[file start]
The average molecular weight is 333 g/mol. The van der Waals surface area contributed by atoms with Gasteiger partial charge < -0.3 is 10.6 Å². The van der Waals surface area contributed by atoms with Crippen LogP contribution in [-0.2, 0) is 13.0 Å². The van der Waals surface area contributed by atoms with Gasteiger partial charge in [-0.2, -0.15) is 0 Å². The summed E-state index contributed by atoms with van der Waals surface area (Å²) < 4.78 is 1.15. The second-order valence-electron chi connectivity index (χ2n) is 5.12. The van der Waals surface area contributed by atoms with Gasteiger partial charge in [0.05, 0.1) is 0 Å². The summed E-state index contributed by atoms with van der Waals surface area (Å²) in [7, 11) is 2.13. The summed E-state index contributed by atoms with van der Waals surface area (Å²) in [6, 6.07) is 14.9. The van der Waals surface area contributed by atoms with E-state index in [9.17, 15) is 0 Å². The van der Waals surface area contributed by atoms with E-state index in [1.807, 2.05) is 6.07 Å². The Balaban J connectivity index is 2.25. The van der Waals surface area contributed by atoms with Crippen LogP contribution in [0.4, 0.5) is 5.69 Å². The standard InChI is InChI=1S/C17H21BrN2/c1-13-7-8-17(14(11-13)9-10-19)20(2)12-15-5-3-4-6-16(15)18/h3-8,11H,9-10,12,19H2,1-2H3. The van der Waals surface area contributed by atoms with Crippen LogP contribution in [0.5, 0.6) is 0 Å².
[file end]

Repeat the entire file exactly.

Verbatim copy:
The average molecular weight is 333 g/mol. The van der Waals surface area contributed by atoms with Gasteiger partial charge < -0.3 is 10.6 Å². The van der Waals surface area contributed by atoms with Crippen LogP contribution in [-0.2, 0) is 13.0 Å². The van der Waals surface area contributed by atoms with Gasteiger partial charge in [-0.2, -0.15) is 0 Å². The summed E-state index contributed by atoms with van der Waals surface area (Å²) < 4.78 is 1.15. The second-order valence-electron chi connectivity index (χ2n) is 5.12. The van der Waals surface area contributed by atoms with Gasteiger partial charge in [0.05, 0.1) is 0 Å². The summed E-state index contributed by atoms with van der Waals surface area (Å²) in [7, 11) is 2.13. The summed E-state index contributed by atoms with van der Waals surface area (Å²) in [6, 6.07) is 14.9. The van der Waals surface area contributed by atoms with E-state index in [9.17, 15) is 0 Å². The van der Waals surface area contributed by atoms with E-state index in [1.807, 2.05) is 6.07 Å². The Balaban J connectivity index is 2.25. The van der Waals surface area contributed by atoms with Crippen LogP contribution in [0.4, 0.5) is 5.69 Å². The standard InChI is InChI=1S/C17H21BrN2/c1-13-7-8-17(14(11-13)9-10-19)20(2)12-15-5-3-4-6-16(15)18/h3-8,11H,9-10,12,19H2,1-2H3. The van der Waals surface area contributed by atoms with Crippen LogP contribution in [0.5, 0.6) is 0 Å².